Why Social Media is Ultimately Bad for Gender Politics

I understand that many people are passionate about social media as a tool for political change. But let me tell you why it is ultimately bad for gender politics (and probably all politics).

Largely, this is a problem of form. When people started blogging back in the day, there was something of a renaissance in long-form writing. People would write an opinion of, say, a thousand words, and other people would visit the blog and leave often well-crafted and lengthy comments. There was good dialogue here. Something similar happened on bulletin board systems which allowed well-organised and distinct threads of conversation that would take place over an extended period of time. Facebook, and especially Twitter, changed all that. Nuanced long-form writing was abandoned in favour of increasingly short soundbites.

The net effect of this change is a loss of nuance. In the context of gender, this means people are forced to become increasingly one-dimensional versions of Stage 2 and 3: Stage 2 becomes the caricature painted for it by Stage 3 and vice versa. Neither is representative of the truth.

It gets worse, because there has also been a shift away from idea quality to idea validation. By this, I mean gaining likes and upvotes has become an end in itself, and typically the more banal a post, the more likes. I used to experiment with this and found that pictures of my lunchtime coffee with some trite comment always received more likes than links to a substantial piece of new work.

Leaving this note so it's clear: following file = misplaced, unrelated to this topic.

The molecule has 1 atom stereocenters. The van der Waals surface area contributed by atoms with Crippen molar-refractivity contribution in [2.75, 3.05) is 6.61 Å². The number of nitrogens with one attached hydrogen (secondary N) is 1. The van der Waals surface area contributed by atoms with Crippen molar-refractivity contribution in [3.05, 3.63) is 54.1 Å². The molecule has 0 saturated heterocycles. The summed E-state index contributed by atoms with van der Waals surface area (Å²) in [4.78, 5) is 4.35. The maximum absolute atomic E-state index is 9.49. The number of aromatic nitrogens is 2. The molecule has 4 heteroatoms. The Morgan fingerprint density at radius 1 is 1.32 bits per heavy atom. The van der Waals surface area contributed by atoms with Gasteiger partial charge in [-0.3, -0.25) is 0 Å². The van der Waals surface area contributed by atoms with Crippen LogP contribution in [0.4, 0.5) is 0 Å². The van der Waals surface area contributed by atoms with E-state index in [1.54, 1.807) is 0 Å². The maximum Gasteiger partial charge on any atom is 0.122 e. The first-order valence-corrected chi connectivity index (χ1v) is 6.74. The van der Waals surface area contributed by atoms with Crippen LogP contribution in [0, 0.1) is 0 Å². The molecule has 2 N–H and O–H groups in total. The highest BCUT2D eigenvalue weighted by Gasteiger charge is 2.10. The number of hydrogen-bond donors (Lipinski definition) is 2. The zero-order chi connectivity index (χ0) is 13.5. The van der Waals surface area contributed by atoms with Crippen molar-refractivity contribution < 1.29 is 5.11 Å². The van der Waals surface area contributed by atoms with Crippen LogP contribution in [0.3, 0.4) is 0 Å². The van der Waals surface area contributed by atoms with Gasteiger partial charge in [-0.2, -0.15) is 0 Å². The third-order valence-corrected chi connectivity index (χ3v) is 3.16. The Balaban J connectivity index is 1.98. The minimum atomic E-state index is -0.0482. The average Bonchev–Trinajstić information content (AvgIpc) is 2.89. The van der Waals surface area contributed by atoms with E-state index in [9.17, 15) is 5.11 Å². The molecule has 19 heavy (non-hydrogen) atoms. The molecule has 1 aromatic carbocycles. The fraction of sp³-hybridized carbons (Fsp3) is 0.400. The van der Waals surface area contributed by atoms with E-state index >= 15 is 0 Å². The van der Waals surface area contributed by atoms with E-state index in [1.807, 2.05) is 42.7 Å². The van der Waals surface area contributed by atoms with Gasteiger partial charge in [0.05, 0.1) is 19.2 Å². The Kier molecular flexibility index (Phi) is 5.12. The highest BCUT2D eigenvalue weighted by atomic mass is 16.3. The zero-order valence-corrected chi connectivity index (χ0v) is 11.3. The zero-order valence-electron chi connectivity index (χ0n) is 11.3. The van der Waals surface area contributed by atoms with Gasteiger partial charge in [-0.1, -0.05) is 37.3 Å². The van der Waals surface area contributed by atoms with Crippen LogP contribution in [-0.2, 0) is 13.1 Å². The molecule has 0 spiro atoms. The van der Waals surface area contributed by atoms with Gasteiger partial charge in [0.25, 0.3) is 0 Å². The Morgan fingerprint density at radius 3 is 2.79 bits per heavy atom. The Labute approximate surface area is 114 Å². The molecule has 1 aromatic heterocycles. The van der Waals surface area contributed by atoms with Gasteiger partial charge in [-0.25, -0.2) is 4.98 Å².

It gets worse, because the media know this and have responded with increasingly click-baity journalism that feeds on banality and validation. This can have quite incendiary effects in the context of gender: I have documented numerous examples of articles with “masculinity” in the title (Vice is good at this) that have little relation to the article content: this appeal to masculinity enrages both Stage 2 and 3 in different ways, thus generating more shares (and validation).

It gets worse, because all this validation is clearly a total illusion because we know that 59% of links shared on social media are not even read by the person sharing the link, let alone the person who sees it passing through their feed.

In sum, social media works against useful discussions about gender politics. Indeed, more generally it leaves people feeling worn out and hopeless, as demonstrated by this recent study by Pew Research Centre, The Political Environment on Social Media.

We are pretty much at the point where the only way you can be successful on social media is to sacrifice nuanced and critical thinking, which is something to keep in mind every time you see someone with an extraordinary amount of social media celebrity.